But Wes says he does not have that kind of “supposing” left in him. When Edna says she did not throw away a good thing and come six hundred miles to hear him talk like that, he says he cannot talk like somebody he is not. “I’m not somebody else. If I was somebody else, I sure as hell wouldn’t’ be here. If I was somebody else, I wouldn’t be me. But I’m who I am. Don’t you see?”
As Wes sits patting his chin, like he was trying to figure out the next thing, Edna looks around at Chef’s living room, at Chef’s things and thinks, “We have to do something now and do it quick.” But given who Wes is, there is nothing to be done. The fact that it is Chef’s house and Chef’s things and not theirs is brought home to Wes, and he must give up the fantasy of the summer that it all belonged to Edna and himself. Wes goes to the window and pulls the drapes, “and the ocean was gone just like that.” Edna goes to the icebox for the last of the fish they had caught and she things, “We’ll clean it up tonight…and that will be the end of it.”
As David Means says, “Chef’s House” is an “incredibly intimate story” that evokes a painful sense of loneliness. It suggests Nick Carraway’s realistic reminder to Gatsby in Fitzgerald’s brilliant novel that you cannot repeat the past and Gatsby’s incredulous response—“can’t repeat the past. Of course you can.” The fact that the reader feels so sympathetic to Edna and Wes’s effort to repeat the past is a result of Carver’s quiet, restrained style.
T. C. Boyle’s “Birnam Wood” has neither the metaphorically thick thematic significance of Ian McEwan’s story, nor the tautly restrained thematic significance of Raymond Carver’s story. It is simply is a “memory piece” about a couple who move from a damp shack to a lavish apartment the size of a basketball court, but whose relationship falls apart because of the male narrator’s foolish bit of bravado with another man. Boyle’s follow-up to Deborah Treisman’s question about why he chose the name “Birnam Wood,” with its Macbeth allusion for the story—that just as all seems well for Macbeth since Birnam Wood could never come down to Dunsinane, all should be well for the couple since they have such a great place to live—seems shallow and unconvincing.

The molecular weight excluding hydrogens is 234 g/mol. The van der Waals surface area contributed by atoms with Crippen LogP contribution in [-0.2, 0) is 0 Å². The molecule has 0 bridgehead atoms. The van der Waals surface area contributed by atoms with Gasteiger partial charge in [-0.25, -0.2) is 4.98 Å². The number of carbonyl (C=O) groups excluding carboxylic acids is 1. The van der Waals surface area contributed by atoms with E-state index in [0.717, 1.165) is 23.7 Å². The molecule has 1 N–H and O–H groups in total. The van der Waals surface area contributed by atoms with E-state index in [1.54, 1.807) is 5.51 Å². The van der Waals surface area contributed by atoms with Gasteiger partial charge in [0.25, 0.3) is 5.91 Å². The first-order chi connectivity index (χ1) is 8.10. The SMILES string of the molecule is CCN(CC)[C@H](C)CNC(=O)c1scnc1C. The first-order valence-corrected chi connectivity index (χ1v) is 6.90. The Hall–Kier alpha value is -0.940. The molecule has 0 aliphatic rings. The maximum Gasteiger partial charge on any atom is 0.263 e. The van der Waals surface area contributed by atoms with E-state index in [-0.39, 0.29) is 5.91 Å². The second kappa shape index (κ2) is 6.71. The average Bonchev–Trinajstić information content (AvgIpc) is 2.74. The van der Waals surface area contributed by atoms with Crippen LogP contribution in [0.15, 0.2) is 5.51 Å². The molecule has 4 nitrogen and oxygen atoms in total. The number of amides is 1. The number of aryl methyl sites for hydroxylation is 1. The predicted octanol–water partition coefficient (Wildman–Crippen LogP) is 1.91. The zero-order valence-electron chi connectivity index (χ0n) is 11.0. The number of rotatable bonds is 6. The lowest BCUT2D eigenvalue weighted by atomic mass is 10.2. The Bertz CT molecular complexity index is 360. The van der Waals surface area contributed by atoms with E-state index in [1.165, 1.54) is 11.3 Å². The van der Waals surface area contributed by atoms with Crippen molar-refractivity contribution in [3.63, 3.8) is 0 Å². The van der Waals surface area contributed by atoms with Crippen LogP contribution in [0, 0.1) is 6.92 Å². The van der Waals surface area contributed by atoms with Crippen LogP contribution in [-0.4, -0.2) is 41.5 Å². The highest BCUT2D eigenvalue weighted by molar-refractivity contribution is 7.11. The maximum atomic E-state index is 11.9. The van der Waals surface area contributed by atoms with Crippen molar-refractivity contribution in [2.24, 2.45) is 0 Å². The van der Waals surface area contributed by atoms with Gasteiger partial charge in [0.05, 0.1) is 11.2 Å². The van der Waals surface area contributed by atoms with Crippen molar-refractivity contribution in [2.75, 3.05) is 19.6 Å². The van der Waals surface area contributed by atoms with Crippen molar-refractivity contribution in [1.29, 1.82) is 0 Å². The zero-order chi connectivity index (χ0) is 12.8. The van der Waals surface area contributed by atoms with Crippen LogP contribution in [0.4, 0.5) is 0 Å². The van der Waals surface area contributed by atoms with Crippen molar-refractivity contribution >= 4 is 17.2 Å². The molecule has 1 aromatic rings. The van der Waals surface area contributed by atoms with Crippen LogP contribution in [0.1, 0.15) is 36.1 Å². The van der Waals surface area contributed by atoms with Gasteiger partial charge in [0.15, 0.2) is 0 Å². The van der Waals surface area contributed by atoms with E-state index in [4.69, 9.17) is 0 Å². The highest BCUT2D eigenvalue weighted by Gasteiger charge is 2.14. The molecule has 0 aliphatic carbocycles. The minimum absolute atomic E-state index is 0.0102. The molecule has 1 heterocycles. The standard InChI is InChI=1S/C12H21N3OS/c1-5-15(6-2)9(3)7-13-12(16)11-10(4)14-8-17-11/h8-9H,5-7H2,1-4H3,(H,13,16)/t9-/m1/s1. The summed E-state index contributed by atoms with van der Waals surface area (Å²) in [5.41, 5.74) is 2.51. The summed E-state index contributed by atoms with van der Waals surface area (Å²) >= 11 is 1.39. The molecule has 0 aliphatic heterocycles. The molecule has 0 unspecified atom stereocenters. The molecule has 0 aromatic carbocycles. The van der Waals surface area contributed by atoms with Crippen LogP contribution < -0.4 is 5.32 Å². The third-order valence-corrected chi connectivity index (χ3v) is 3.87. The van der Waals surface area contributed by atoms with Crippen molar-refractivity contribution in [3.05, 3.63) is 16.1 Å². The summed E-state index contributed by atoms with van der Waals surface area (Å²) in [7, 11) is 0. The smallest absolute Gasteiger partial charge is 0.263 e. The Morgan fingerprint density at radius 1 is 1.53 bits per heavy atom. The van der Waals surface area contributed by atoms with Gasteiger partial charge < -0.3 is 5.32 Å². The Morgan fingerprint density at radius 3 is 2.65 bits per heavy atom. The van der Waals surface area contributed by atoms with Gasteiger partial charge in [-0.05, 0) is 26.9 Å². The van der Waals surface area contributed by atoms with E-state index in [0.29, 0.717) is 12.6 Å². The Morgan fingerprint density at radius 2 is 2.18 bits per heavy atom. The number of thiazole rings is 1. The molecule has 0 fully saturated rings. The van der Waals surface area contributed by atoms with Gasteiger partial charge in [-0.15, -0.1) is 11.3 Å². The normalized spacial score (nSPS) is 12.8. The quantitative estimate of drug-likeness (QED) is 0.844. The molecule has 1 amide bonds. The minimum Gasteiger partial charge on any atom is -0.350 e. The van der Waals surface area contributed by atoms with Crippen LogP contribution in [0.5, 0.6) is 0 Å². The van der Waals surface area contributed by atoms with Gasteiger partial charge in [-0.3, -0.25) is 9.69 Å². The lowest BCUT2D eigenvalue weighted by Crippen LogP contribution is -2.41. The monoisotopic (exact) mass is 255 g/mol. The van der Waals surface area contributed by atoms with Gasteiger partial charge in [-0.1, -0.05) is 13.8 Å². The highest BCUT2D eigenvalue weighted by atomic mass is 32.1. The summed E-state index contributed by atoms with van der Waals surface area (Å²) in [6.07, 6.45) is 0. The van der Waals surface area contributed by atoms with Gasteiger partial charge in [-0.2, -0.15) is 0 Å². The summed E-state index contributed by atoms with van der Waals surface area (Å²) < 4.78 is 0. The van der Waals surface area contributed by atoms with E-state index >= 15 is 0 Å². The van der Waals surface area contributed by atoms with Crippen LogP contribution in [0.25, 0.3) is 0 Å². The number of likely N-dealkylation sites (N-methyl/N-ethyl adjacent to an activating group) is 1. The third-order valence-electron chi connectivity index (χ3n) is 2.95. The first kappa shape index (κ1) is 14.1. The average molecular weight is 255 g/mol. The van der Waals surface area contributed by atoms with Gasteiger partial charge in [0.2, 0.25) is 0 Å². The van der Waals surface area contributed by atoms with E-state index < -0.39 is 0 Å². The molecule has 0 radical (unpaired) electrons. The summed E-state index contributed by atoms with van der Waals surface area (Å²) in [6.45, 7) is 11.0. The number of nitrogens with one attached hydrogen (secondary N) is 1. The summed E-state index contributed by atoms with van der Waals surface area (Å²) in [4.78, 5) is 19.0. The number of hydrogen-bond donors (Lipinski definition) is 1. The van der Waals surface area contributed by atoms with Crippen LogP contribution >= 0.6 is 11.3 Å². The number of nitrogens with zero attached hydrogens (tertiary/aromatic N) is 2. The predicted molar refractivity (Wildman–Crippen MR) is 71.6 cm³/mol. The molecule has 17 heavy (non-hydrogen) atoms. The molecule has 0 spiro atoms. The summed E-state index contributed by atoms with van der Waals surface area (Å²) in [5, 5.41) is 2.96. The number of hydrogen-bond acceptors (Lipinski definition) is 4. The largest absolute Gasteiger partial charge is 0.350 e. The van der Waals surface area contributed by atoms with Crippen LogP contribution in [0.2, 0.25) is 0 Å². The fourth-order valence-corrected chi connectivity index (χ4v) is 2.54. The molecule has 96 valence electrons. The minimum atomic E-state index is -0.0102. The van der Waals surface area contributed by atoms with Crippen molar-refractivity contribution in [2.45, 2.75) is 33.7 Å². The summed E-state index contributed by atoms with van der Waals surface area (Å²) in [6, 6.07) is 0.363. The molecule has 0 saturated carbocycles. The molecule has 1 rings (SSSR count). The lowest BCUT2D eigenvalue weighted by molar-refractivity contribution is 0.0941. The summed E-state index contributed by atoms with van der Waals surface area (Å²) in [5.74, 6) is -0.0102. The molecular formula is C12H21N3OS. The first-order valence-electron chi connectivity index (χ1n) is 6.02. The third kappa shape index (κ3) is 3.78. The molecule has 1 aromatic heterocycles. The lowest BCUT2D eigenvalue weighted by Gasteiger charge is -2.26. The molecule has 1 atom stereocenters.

Why the couple break up seems primarily due to the narrator’s resentment of his girlfriend—anger that she will not get “off her ass and find a job,” anger that she did not keep her eyes open to find the house while he was driving and she was bitching, condescension that she might not be able to hold down a job as a hostess. He says he wants to break down her strong-willed nature, maker her dependent on him, but at the same time hold up her end.
When he meets the guy in the bar who is attracted to his “old lady,” he says his feelings were complicated when he says, “She can be a real pain in the ass…. Sometimes I think she’s more trouble than she's worth.” But it is not complicated—just ego-proud guy talk. When the man shows up at their place with a bottle of tequila, the narrator says he wants to do something right for a change, to confess, tell her that he loved her, but he does not; she takes one look at him and knows that he has betrayed her.
The story ends predictably when the girlfriend, in revenge for the betrayal, welcomes the stranger and the narrator walks across the frozen lake and looks in the window of a couple getting ready for bed. What he feels is probably what Gatsby felt when he looked in the window and saw Daisy and Tom Buchanan in an intimate conversation. Boyle’s narrator knows he is on the outside looking in at a relationship that he, by his own immaturish behavior, has lost.
“Birnam Wood” is a story about “flesh and blood characters,” a “memory piece” about something that perhaps actually happened, but that does not make it a story—just something that happened to real people, something that Boyle has failed to transform into a meaningful fiction.